How to require CommonJS modules in the browser?


Question

What is the best way to load CommonJS modules as client-side javascript in the browser?

CommonJS modules put their functionality in the module.exports namespace and are usually included using require(pathToModule) in a server-side script. Loading them on the client cannot work the same way (require needs to be replaced, asynchronousness needs to be taken into account etc.)

I have found module loaders and other solutions: Browserify, RequireJS, yabble, etc. or ways to simply alter the modules. What do you consider the best way and why?

1
58
9/27/2011 9:39:41 PM

Accepted Answer

I have used requirejs extensively in the past (implementation on BBC iPlayer in 2010) and it works well. It can handle CommonJS modules, but it needs an additional wrapper, which I find annoying. If you want to use those modules in node.js as well, you need to use requirejs on the server side as well, which I don't like doing since it is not idiomatic node.js JavaScript.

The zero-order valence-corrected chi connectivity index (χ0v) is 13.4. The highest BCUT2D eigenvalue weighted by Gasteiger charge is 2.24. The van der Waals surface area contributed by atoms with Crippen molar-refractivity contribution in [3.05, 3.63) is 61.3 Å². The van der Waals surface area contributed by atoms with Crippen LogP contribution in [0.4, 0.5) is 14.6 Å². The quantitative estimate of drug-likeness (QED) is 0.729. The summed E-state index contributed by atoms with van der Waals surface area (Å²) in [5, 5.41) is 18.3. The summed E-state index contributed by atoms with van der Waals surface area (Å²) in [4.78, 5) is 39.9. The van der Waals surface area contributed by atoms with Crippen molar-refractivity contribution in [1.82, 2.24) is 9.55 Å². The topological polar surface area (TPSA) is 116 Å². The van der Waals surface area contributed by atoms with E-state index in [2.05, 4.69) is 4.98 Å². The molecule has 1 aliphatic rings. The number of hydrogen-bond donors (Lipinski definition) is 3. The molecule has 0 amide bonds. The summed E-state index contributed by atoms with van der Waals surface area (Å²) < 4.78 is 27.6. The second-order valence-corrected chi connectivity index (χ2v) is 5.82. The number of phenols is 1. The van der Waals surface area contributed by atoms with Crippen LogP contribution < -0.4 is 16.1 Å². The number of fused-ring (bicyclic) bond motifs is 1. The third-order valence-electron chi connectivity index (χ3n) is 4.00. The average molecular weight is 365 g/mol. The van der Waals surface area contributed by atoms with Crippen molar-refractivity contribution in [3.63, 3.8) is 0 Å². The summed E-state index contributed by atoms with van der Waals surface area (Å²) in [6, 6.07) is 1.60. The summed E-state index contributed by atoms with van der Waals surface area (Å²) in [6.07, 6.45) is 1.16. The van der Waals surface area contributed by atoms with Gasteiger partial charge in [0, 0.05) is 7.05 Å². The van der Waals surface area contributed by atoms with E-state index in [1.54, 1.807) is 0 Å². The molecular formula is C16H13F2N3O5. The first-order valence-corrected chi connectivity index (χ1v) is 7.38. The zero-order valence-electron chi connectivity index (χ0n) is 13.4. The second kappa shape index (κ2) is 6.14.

I have used webmake and browserify in the past year on a few projects. Initially, the compilation step put me off, but having used it extensively this year, I can say that this is not an issue.

Browserify has a watch function included, which works very well. Webmake can be hooked up to a watcher (such as watchr) or, you can use the webmake-middleware module, which can be used as part of an express or connect app. This has the advantage that rather than compiling the JavaScript on each save, it is only compiled when you actually request it. Connect makes it trivial to create a server (also static), so you could create a tiny static node.js server to serve up your files if you want to develop your frontend without a backend.

Bonus: no need for a build script as you always deal with the built code.

46
9/29/2012 3:53:05 PM

Here is a comprehensive list of your current options ordered by their respective popularity (number of watchers) on GitHub:

Options for use of require() in the browser (Wayback Machine archive)


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